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FitzGerald - By Barry FitzGerald
31st March 2017
Shining a light on Capricorn
Plus, Goldmans on the majors’ falling gold inventories, pennies to flow for Empire and Macquarie talks up Metals X
Last year’s crack down by the regulators on what can be said about the scope of a project based on inferred resources – i.e. pretty much nothing - was frustrating stuff for the industry.
It was always going to lead to the mispricing of stocks, even if that is counter intuitive to what the smarties at ASIC and ASX hoped they were going to achieve.
But there is good news in all that for investors prepared to keep an eagle eye on things. They can move in to mis-priced situations ahead of the pack, with the pack having to take their cues from compliant announcements when they duly arrive on the platform.
Capricorn Metals (ASX:CMM) is an example. It is working towards a development of its Karlawinda gold project in the Pilbara, 65 kms south-east of Newman.
It has an inferred resource of 25.5m tonnes grading 1.1 grams of gold a tonne for 914,000 ounces. According to a recent presentation from the company, a resource upgrade is due any day now, and it won’t surprise stock watchers that growth beyond 1 million ounces of the yellow stuff has been achieved, with plenty of upside yet to be chased down.
The upgraded resource estimate should lead to a maiden ore reserve estimate by the end of April, and a definitive feasibility study by the end of June. Take most of calendar 2017 to secure funding, and project construction would kick off by year end. All those dates are from a recently ASX-lodged company presentation.
What wasn’t in the presentation was the potential scope of Karlawinda. The maiden ore reserve and the DFS will have the answers. But in the meantime it can be said the market expectation is that the project is shaping up as a 100,000 ounce-a-year operation after capex of about $120m.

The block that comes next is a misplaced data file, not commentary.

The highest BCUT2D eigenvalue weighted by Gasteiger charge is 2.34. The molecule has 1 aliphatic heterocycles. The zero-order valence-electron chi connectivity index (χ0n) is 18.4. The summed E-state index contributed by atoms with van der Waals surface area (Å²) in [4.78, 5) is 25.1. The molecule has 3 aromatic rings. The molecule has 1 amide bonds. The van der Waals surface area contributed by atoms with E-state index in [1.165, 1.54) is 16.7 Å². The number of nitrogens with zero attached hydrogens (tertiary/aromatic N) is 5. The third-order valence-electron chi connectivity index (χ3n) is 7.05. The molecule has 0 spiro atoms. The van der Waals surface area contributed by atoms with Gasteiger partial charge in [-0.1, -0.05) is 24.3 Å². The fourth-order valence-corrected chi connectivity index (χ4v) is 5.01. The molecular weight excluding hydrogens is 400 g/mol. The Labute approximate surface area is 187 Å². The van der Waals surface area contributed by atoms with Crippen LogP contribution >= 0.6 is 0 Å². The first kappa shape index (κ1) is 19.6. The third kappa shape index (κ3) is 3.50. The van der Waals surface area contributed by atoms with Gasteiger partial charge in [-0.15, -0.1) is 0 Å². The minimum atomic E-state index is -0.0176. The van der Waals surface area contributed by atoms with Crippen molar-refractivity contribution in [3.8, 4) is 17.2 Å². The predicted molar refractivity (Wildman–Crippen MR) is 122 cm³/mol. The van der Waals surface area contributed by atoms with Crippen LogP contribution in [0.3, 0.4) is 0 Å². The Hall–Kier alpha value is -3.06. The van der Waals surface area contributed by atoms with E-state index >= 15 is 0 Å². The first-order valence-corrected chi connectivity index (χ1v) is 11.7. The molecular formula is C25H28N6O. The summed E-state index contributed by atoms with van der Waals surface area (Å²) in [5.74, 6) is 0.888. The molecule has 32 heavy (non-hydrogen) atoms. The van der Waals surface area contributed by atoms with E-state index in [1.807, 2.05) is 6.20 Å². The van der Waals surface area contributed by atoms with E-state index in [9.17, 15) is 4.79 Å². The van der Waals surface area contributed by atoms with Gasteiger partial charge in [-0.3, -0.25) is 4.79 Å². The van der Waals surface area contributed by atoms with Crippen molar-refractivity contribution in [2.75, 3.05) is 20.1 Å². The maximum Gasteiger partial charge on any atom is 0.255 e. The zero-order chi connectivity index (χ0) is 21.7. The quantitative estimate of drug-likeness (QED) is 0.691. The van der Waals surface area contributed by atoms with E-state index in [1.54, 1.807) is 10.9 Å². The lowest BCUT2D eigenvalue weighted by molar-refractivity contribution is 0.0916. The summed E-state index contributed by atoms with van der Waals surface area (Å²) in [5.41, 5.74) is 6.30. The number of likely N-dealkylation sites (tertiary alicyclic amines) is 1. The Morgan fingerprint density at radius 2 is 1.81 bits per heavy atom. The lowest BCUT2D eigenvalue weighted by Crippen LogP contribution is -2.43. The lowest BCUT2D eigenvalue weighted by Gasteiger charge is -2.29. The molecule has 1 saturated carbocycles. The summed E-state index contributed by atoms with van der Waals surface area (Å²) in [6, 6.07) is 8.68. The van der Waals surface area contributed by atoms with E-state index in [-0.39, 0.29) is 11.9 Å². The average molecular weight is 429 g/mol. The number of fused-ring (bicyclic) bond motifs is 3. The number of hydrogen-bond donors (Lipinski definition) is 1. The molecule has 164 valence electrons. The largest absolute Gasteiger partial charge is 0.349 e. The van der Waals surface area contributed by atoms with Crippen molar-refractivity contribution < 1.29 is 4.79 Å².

An initial life of 8.5 years is on the cards with a simple 3mtpa CIL treatment plant likely to pump out the gold at an all-in-sustaining cost of a little more than $A1000 an ounce.
Assuming those sorts of figures are confirmed later this year, it can be said that Capricorn’s share price of 13c for a market cap of $70m is on the mean side of things, but only because the scope of the project is not broadly understood by the market.
As that current darkness clears in the months ahead, Capricorn will re-rate. Euroz has a 21c price target on the stock. Unusually for a company of its size, directors and management have a lot of skin in the game.
Following them on the register with their combined 25 per cent holding is the eagle-eyed private equity group Hawkes’ Point Holdings (10 per cent after a recent placement at 11.7c a share), Australia’s premier open-cut operator Regis Resources (8 per cent), and the savvy Acorn Capital (5 per cent).
Show us the gold
From the equities desk of Goldman Sachs comes the assessment that of the 39 mines owned by the world’s four biggest gold miners – Barrick, Newmont, Goldcorp and our own Newcrest – only 9 have a mine life of 10 years.